Will All Shipping Companies Suffer Equally?

by: Judy Weil

Forbes reported Thursday that the Baltic Dry Index, which measures dry bulk shipping rates around the world, fell 3.9% to 733 points, the lowest reading since 1987 and down 94% since May’s high. If shipping companies are banking on China, one look at record contraction in its manufacturing sector will cure that.

Ship Finance International (NYSE:SFL) and Frontline Ltd. (NYSE:FRO) recently reported sharply different results. Ship Finance maintained its dividend, for example, while Frontline cut. (From Frontline Ltd.’s Q308 conference call:)

The reduction in the dividend was taken after a thorough evaluation of different items but of course the newbuilding commitments, the weak fundamentals that we foresee in 2009, and also the squeeze in the credit market was important in that consideration.

Ship Finance maintained its dividend after prudently locking in long term rates. Frontline used short term contracts and suffered mightily from it. Forbes said day rates on Capesize ships were at $2,773 last Wednesday, down from $172,078 a year ago.

From Ship Finance International Ltd. Q308 conference call:

The vessel operating expenses are down from the previous quarter and also compared to the same period of last year, and we see the fruits of our deliberate avoidance of operating expense risk, as we have seen those expenses escalate very substantially over the last few years.

All vessels to Frontline are operated at $6,500 per day fixed by Frontline and that includes dry docking. When Frontline reported their numbers today, they reported an average operating expense year-to-date of $11,000 per day, which is significantly over the $6,500 per day that we pay.

From Frontline:

Rates dramatically changed in the third quarter in 2008. There was a complete sentiment turn basically from fear of oil supply to fear of demand.

The high rates for VLCCs were $164,000 per day to lows down to $29,500. At the end of July the market for VLCCs fell more then 100 WS point within one week and our strategy of fixing short higher paying [AGE] voyages proved to be wrong.

Profit sharing was beneficial (from SFL):

The profit share agreement with Frontline has been very favorable for the company… The profit share has generated approximately $90 million in average annual incremental cash flow which is more than $400 million over the 4.5 year period the company has been in existence and this has enabled the company to fuel significant growth. And based on the market outlook we expect that the profit share to be significant also for the fourth quarter this year.

Frontline has announced that four vessels will be dry docked into the third quarter and this will of course influence the profit share contribution from those vessels.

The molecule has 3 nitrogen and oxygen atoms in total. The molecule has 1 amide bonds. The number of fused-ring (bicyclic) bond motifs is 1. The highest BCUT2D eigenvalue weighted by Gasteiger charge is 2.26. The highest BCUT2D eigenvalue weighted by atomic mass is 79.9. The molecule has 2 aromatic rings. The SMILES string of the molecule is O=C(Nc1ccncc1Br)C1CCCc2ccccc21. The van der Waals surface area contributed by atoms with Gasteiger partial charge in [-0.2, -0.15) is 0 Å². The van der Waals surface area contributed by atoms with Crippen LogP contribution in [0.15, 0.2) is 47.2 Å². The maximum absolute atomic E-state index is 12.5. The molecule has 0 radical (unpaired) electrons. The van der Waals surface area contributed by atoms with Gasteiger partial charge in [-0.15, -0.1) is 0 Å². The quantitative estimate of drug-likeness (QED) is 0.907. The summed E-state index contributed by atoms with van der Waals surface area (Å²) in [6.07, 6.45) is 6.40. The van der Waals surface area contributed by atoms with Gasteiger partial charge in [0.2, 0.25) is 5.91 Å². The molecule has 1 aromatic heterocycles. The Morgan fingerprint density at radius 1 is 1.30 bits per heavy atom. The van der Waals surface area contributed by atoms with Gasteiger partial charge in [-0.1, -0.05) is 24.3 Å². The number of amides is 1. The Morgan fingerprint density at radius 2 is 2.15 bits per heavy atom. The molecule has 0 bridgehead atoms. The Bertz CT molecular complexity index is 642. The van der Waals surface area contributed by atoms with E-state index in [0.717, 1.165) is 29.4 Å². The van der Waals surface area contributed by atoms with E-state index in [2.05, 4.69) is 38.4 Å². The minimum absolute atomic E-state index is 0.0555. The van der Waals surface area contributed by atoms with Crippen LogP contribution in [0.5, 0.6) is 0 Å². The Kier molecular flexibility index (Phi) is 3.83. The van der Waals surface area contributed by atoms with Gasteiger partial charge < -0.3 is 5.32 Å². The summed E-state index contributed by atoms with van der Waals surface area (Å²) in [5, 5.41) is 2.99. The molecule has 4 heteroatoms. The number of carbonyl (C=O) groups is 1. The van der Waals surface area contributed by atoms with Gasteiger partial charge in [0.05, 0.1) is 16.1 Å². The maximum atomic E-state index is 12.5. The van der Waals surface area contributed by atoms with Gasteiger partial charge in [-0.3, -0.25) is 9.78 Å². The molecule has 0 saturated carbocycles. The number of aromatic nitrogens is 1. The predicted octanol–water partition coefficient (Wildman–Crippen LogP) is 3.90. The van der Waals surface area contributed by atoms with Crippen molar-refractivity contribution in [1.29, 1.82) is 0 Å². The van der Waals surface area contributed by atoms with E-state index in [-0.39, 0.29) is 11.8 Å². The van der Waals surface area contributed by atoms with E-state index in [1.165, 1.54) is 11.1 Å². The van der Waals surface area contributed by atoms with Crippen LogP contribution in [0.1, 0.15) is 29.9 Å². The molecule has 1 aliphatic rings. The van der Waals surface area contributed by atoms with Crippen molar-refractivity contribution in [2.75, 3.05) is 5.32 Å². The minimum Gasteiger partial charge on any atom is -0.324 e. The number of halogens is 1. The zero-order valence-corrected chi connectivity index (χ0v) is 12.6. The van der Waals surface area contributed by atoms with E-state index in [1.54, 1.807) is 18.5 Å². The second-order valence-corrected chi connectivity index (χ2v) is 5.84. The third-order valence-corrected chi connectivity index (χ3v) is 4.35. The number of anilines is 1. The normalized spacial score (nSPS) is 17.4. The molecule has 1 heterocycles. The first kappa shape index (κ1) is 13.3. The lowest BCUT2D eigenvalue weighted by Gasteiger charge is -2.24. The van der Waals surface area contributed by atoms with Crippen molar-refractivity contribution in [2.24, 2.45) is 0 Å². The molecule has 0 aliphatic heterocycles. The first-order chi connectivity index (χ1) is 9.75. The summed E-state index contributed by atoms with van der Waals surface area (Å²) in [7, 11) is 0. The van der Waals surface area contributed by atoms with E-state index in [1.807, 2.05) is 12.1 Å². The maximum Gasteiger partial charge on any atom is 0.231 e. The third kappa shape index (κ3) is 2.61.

Book values (from SFL):

The book value of our assets are significantly below market values for the third quarter and as an illustration: For the Frontline fleet they had around $3.7 billion charter fee value for the third quarter. We have approximately $1.7 billion book value in our balance sheet and the loans we have against those vessels amounts to approximately $1.2 billion.

Frontline is banking on China and oil price gains (from FRO):

A positive thing in the market is the stimulus package which is being introduced. We hope that of course they will mean increased demand for oil and consumption.

Strategic stock building in China has not happened yet. There has been various discussion that maybe one way of spending money in China is to buy oil at the present low price and then do some stock building. This will of course be a positive for the tanker market.

Finally, oil prices [are] in contango meaning that the forward price is higher then the present price. The contango right now is around $7 to $8 per barrel six months ahead which has made it attractive for various oil companies and oil traders to fix VLCCs and put the ships in storage.

Frontline appears more exposed to credit market uncertainty:

The company expects maximum $300 million in additional funds will be needed to complete the full financing of the company’s newbuilding commitments. If credit markets don’t improve before 2012, this might have to be funded from the operational earnings from existing and new vessels.

Delay in ship deliveries:

The main wildcard in the tanker order book for Suezmaxes is that basically half of the order book is ships going to be built at Greenfield Shipyards, e.i. shipyards that have not built any Suezmax tankers before and delays will happen and is already happening.

The yard where we ourselves have eight ships on order, have seen delays and we have already adjusted our deliveries with one quarter and we expect further delays there. The light blue in 2008 is five ships from Rongsheng should have been delivered this year and they’ll be delayed onto next year. So we see further delays there.


Finally the Gulf of Aden we have put in there, that’s a lot of media attention these days of piracy and most likely some owners already have decided they will go around the Cape and we ourselves will put into a policy that we will try and follow the escort ships, or marine ships that are in the region so there will be some delays.

But SA’s Tim Plaehn writes that Ship Finance International’s (SFL) results are closely intertwined with Frontline Ltd.’s (FRO) because Frontline leases most of its tankers from Ship Finance and the companies share profits from leased ships. He notes:

Frontline is the big gorilla in the tanker market and their long term fleet growth plans will eventually reward shareholders with piles of dividends. However, FRO has a daily break-even of $24,800 for their Suezmax tankers. Nordic American Tanker (NYSE:NAT) with their small, all Suezmax fleet has a break even of less than $10,000.

Even though results are different, could one's difficulties bring down the other?